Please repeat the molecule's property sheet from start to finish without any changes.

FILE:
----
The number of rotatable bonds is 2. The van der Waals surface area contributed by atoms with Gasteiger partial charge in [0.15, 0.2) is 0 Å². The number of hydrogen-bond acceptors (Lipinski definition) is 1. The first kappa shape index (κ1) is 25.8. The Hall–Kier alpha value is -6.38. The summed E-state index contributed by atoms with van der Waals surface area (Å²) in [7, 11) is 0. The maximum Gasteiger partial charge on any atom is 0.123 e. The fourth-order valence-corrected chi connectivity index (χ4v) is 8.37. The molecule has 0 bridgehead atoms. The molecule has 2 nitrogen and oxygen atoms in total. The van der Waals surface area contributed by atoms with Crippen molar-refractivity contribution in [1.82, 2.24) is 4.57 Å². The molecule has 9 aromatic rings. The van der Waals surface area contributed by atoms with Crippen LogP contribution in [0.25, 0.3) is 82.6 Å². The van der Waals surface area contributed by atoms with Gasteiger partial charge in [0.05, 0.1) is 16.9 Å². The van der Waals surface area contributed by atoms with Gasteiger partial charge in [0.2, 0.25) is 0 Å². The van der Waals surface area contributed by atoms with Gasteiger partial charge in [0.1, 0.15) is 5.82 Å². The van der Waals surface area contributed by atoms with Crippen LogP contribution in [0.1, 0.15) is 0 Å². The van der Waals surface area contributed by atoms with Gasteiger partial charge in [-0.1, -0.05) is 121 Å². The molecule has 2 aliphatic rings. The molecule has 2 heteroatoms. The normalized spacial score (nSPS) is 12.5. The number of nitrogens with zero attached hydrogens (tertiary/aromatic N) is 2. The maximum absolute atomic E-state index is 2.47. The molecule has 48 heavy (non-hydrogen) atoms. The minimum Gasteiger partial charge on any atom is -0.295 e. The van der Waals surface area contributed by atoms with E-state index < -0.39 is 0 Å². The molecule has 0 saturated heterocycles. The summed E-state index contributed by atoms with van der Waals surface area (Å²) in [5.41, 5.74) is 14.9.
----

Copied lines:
The number of rotatable bonds is 2. The van der Waals surface area contributed by atoms with Gasteiger partial charge in [0.15, 0.2) is 0 Å². The number of hydrogen-bond acceptors (Lipinski definition) is 1. The first kappa shape index (κ1) is 25.8. The Hall–Kier alpha value is -6.38. The summed E-state index contributed by atoms with van der Waals surface area (Å²) in [7, 11) is 0. The maximum Gasteiger partial charge on any atom is 0.123 e. The fourth-order valence-corrected chi connectivity index (χ4v) is 8.37. The molecule has 0 bridgehead atoms. The molecule has 2 nitrogen and oxygen atoms in total. The van der Waals surface area contributed by atoms with Crippen molar-refractivity contribution in [1.82, 2.24) is 4.57 Å². The molecule has 9 aromatic rings. The van der Waals surface area contributed by atoms with Crippen LogP contribution in [0.25, 0.3) is 82.6 Å². The van der Waals surface area contributed by atoms with Gasteiger partial charge in [0.05, 0.1) is 16.9 Å². The van der Waals surface area contributed by atoms with Gasteiger partial charge in [0.2, 0.25) is 0 Å². The van der Waals surface area contributed by atoms with Gasteiger partial charge in [0.1, 0.15) is 5.82 Å². The van der Waals surface area contributed by atoms with Crippen LogP contribution in [0.1, 0.15) is 0 Å². The van der Waals surface area contributed by atoms with Gasteiger partial charge in [-0.1, -0.05) is 121 Å². The molecule has 2 aliphatic rings. The molecule has 2 heteroatoms. The normalized spacial score (nSPS) is 12.5. The number of nitrogens with zero attached hydrogens (tertiary/aromatic N) is 2. The maximum absolute atomic E-state index is 2.47. The molecule has 48 heavy (non-hydrogen) atoms. The minimum Gasteiger partial charge on any atom is -0.295 e. The van der Waals surface area contributed by atoms with E-state index < -0.39 is 0 Å². The molecule has 0 saturated heterocycles. The summed E-state index contributed by atoms with van der Waals surface area (Å²) in [5.41, 5.74) is 14.9.